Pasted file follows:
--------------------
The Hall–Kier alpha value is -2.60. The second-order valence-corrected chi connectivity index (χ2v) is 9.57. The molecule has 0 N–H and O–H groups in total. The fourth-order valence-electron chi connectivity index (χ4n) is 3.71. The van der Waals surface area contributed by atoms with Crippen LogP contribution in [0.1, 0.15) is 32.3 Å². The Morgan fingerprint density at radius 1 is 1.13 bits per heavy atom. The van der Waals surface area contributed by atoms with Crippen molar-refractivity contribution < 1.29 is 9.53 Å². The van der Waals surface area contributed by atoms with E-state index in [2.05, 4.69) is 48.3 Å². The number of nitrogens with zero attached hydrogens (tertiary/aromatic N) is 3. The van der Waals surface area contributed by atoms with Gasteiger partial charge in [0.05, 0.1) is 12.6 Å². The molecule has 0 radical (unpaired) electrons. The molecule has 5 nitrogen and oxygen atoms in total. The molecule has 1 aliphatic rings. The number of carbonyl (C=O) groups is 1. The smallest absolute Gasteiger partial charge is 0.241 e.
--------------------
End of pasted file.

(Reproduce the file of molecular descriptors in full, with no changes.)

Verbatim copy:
The Hall–Kier alpha value is -2.60. The second-order valence-corrected chi connectivity index (χ2v) is 9.57. The molecule has 0 N–H and O–H groups in total. The fourth-order valence-electron chi connectivity index (χ4n) is 3.71. The van der Waals surface area contributed by atoms with Crippen LogP contribution in [0.1, 0.15) is 32.3 Å². The Morgan fingerprint density at radius 1 is 1.13 bits per heavy atom. The van der Waals surface area contributed by atoms with Crippen molar-refractivity contribution < 1.29 is 9.53 Å². The van der Waals surface area contributed by atoms with E-state index in [2.05, 4.69) is 48.3 Å². The number of nitrogens with zero attached hydrogens (tertiary/aromatic N) is 3. The van der Waals surface area contributed by atoms with Gasteiger partial charge in [0.05, 0.1) is 12.6 Å². The molecule has 0 radical (unpaired) electrons. The molecule has 5 nitrogen and oxygen atoms in total. The molecule has 1 aliphatic rings. The number of carbonyl (C=O) groups is 1. The smallest absolute Gasteiger partial charge is 0.241 e.